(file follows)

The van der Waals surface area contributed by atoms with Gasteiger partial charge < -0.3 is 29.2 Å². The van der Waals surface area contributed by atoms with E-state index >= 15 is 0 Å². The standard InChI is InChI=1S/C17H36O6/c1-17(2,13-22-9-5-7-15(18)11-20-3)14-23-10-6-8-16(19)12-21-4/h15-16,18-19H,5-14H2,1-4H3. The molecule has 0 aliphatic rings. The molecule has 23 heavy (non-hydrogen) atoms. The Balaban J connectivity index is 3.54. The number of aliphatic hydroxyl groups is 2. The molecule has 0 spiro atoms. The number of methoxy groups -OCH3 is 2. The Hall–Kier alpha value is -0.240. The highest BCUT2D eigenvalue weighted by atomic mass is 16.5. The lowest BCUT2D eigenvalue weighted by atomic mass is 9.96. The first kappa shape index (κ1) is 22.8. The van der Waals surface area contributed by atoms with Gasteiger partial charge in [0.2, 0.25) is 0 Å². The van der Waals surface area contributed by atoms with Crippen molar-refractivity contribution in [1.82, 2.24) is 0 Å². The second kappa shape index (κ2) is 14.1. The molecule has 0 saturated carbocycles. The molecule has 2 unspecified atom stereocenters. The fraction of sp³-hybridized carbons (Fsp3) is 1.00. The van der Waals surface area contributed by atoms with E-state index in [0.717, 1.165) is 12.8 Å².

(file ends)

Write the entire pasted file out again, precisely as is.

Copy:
The van der Waals surface area contributed by atoms with Gasteiger partial charge < -0.3 is 29.2 Å². The van der Waals surface area contributed by atoms with E-state index >= 15 is 0 Å². The standard InChI is InChI=1S/C17H36O6/c1-17(2,13-22-9-5-7-15(18)11-20-3)14-23-10-6-8-16(19)12-21-4/h15-16,18-19H,5-14H2,1-4H3. The molecule has 0 aliphatic rings. The molecule has 23 heavy (non-hydrogen) atoms. The Balaban J connectivity index is 3.54. The number of aliphatic hydroxyl groups is 2. The molecule has 0 spiro atoms. The number of methoxy groups -OCH3 is 2. The Hall–Kier alpha value is -0.240. The highest BCUT2D eigenvalue weighted by atomic mass is 16.5. The lowest BCUT2D eigenvalue weighted by atomic mass is 9.96. The first kappa shape index (κ1) is 22.8. The van der Waals surface area contributed by atoms with Gasteiger partial charge in [0.2, 0.25) is 0 Å². The van der Waals surface area contributed by atoms with Crippen molar-refractivity contribution in [1.82, 2.24) is 0 Å². The second kappa shape index (κ2) is 14.1. The molecule has 0 saturated carbocycles. The molecule has 2 unspecified atom stereocenters. The fraction of sp³-hybridized carbons (Fsp3) is 1.00. The van der Waals surface area contributed by atoms with E-state index in [0.717, 1.165) is 12.8 Å².